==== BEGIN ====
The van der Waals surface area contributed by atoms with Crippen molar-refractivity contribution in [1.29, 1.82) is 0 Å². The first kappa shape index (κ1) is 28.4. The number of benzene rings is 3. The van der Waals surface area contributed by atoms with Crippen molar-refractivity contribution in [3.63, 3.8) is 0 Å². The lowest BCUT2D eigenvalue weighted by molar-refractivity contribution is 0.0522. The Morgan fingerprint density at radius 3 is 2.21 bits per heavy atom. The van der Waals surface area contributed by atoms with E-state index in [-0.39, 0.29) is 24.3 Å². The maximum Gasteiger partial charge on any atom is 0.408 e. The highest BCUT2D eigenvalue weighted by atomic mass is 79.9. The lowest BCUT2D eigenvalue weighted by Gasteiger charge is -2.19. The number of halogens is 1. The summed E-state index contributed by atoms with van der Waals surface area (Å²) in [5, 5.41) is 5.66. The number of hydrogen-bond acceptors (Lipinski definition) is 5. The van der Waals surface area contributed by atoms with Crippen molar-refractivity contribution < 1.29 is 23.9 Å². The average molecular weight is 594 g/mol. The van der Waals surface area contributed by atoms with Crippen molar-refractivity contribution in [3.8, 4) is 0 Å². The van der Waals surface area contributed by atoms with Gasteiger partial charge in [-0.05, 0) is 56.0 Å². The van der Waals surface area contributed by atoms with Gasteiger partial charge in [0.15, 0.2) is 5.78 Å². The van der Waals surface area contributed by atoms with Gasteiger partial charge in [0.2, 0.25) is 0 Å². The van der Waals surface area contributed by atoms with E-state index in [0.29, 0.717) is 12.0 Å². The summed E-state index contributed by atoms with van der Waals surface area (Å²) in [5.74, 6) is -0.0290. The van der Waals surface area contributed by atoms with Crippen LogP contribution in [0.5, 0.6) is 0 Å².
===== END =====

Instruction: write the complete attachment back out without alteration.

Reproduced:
The van der Waals surface area contributed by atoms with Crippen molar-refractivity contribution in [1.29, 1.82) is 0 Å². The first kappa shape index (κ1) is 28.4. The number of benzene rings is 3. The van der Waals surface area contributed by atoms with Crippen molar-refractivity contribution in [3.63, 3.8) is 0 Å². The lowest BCUT2D eigenvalue weighted by molar-refractivity contribution is 0.0522. The Morgan fingerprint density at radius 3 is 2.21 bits per heavy atom. The van der Waals surface area contributed by atoms with E-state index in [-0.39, 0.29) is 24.3 Å². The maximum Gasteiger partial charge on any atom is 0.408 e. The highest BCUT2D eigenvalue weighted by atomic mass is 79.9. The lowest BCUT2D eigenvalue weighted by Gasteiger charge is -2.19. The number of halogens is 1. The summed E-state index contributed by atoms with van der Waals surface area (Å²) in [5, 5.41) is 5.66. The number of hydrogen-bond acceptors (Lipinski definition) is 5. The van der Waals surface area contributed by atoms with Crippen molar-refractivity contribution < 1.29 is 23.9 Å². The average molecular weight is 594 g/mol. The van der Waals surface area contributed by atoms with Crippen molar-refractivity contribution in [3.8, 4) is 0 Å². The van der Waals surface area contributed by atoms with Gasteiger partial charge in [-0.05, 0) is 56.0 Å². The van der Waals surface area contributed by atoms with Gasteiger partial charge in [0.15, 0.2) is 5.78 Å². The van der Waals surface area contributed by atoms with Gasteiger partial charge in [0.2, 0.25) is 0 Å². The van der Waals surface area contributed by atoms with E-state index in [0.29, 0.717) is 12.0 Å². The summed E-state index contributed by atoms with van der Waals surface area (Å²) in [5.74, 6) is -0.0290. The van der Waals surface area contributed by atoms with Crippen LogP contribution in [0.5, 0.6) is 0 Å².